Dun Mor Vaul (or simply Dun Mor) is an iron-age broch situated on a rocky knoll on the northern coast of island of Tiree. The broch consists of a drystone tower with an internal diameter of 9.2 metres with walls about 4.5 metres thick. The outer face of the wall survives to a maximum height of 2.2 metres. The entrance is on the southeast side. On the north side of the entrance passage is a small side-chamber, of a type usually called a 'guard cell'. The intramural cavity is well-preserved, and there are the remains of a staircase, which led to the upper levels, on the north side.
The broch was additionally protected by two outer lines of defence, one drawn round the irregular margin of the summit on all sides, and the other taking the form of a hornwork which restricted access from the landward side of the knoll.
The excavations showed that there had been two phases of occupation before the broch was built. In the earliest phase (5th century BC) there appears to have been a wooden hut, which may have been destroyed by fire. This was followed by a more extensive settlement occupying a larger proportion of the summit area. After an interval of unknown duration (possibly several centuries) the knoll was reoccupied and the construction of the broch and its outworks began.
The construction of the broch was dated by radiocarbon dating to the 1st century AD. It appears to have been used initially as a communal refuge, but by the 2nd century it had become instead the permanent residence of a single family. Before long the upper storeys of the broch wall were demolished, and a round house (or an aisled wheel-house) was constructed within the interior. It seems the broch was abandoned in the mid 3rd-century, the latest datable artefact from the interior being a fragment of a Roman glass bowl made in the Rhineland between 160 and 250 AD.
The finds include large quantities of native pottery sherds; fragments of Roman glass and samian-ware and coarse-ware vessels; bronze and silver spiral finger-rings; rotary querns; quartzite strike-lights; glass ring-beads; tools and dice of bone; and several tools used in weaving and the working of metals. The finds are now in the Hunterian Museum, University of Glasgow.References:
The Cloth Hall in Kraków dates to the Renaissance and is one of the city's most recognizable icons. It is the central feature of the main market square in the Kraków Old Town (listed as a UNESCO World Heritage Site since 1978).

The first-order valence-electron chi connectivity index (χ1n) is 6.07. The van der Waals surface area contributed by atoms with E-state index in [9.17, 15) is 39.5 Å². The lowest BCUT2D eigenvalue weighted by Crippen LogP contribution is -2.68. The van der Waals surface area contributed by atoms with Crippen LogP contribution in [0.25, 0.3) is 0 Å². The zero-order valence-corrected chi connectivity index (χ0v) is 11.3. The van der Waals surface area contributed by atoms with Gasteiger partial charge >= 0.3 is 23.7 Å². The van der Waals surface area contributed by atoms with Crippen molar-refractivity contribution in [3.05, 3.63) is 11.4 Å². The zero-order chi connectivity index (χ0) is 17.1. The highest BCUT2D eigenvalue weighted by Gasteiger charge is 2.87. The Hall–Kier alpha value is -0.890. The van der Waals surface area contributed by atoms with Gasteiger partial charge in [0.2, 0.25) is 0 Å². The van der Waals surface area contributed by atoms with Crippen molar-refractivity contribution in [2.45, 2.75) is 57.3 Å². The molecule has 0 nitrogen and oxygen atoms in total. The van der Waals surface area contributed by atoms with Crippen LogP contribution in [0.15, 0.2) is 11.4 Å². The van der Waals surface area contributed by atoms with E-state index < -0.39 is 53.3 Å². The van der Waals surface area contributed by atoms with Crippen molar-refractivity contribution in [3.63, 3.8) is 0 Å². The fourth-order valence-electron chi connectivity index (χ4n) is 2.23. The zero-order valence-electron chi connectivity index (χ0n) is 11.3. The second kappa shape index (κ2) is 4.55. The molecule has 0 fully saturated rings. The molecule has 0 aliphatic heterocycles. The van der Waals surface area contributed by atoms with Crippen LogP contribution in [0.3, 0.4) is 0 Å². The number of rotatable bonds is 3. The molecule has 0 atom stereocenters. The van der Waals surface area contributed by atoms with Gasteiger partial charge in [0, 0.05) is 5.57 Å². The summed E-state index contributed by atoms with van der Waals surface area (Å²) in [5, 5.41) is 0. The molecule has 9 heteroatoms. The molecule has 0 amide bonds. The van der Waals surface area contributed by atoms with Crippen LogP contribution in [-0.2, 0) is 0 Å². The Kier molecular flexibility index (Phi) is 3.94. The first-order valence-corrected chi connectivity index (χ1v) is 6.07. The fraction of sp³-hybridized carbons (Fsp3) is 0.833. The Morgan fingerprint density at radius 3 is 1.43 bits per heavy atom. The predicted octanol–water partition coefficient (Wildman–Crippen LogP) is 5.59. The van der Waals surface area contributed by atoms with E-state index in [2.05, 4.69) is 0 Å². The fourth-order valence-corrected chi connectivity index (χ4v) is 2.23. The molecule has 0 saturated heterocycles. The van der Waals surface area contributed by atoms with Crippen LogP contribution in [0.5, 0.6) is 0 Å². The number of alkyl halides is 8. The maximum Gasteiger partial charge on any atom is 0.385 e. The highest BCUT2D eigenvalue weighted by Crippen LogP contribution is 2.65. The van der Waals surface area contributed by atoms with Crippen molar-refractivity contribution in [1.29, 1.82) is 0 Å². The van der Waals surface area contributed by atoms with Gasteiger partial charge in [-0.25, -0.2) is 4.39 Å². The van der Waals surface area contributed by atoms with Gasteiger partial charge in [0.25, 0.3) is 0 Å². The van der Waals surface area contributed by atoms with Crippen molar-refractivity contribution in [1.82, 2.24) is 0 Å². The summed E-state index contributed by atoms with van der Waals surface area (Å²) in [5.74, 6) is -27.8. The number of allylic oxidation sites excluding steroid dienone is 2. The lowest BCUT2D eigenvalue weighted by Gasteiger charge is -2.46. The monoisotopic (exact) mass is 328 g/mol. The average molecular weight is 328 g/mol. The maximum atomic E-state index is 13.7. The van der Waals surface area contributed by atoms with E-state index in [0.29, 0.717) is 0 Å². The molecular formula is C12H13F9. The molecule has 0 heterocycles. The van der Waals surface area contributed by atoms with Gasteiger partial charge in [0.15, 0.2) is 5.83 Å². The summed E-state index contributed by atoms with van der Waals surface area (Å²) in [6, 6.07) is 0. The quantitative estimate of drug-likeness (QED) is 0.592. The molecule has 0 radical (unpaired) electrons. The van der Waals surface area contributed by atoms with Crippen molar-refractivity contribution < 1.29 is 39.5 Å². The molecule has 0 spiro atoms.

The hall was once a major centre of international trade. Traveling merchants met there to discuss business and to barter. During its golden age in the 15th century, the hall was the source of a variety of exotic imports from the east – spices, silk, leather and wax – while Kraków itself exported textiles, lead, and salt from the Wieliczka Salt Mine.
Kraków was Poland's capital city and was among the largest cities in Europe already from before the time of the Renaissance. However, its decline started with the move of the capital to Warsaw in the very end of the 16th century. The city's decline was hastened by wars and politics leading to the Partitions of Poland at the end of the 18th century. By the time of the architectural restoration proposed for the cloth hall in 1870 under Austrian rule, much of the historic city center was decrepit. A change in political and economic fortunes for the Kingdom of Galicia and Lodomeria ushered in a revival due to newly established Legislative Assembly or Sejm of the Land. The successful renovation of the Cloth Hall, based on design by Tomasz Pryliński and supervised by Mayor Mikołaj Zyblikiewicz, Sejm Marshal, was one of the most notable achievements of this period.
The hall has hosted many distinguished guests over the centuries and is still used to entertain monarchs and dignitaries, such as Charles, Prince of Wales and Emperor Akihito of Japan, who was welcomed here in 2002. In the past, balls were held here, most notably after Prince Józef Poniatowski had briefly liberated the city from the Austrians in 1809. Aside from its history and cultural value, the hall still is still used as a center of commerce.
On the upper floor of the hall is the Sukiennice Museum division of the National Museum, Kraków. It holds the largest permanent exhibit of the 19th-century Polish painting and sculpture, in four grand exhibition halls arranged by historical period and the theme extending into an entire artistic epoch. The museum was upgraded in 2010 with new technical equipment, storerooms, service spaces as well as improved thematic layout for the display.
The Gallery of 19th-Century Polish Art was a major cultural venue from the moment it opened on October 7, 1879. It features late Baroque, Rococo, and Classicist 18th-century portraits and battle scenes by Polish and foreign pre-Romantics.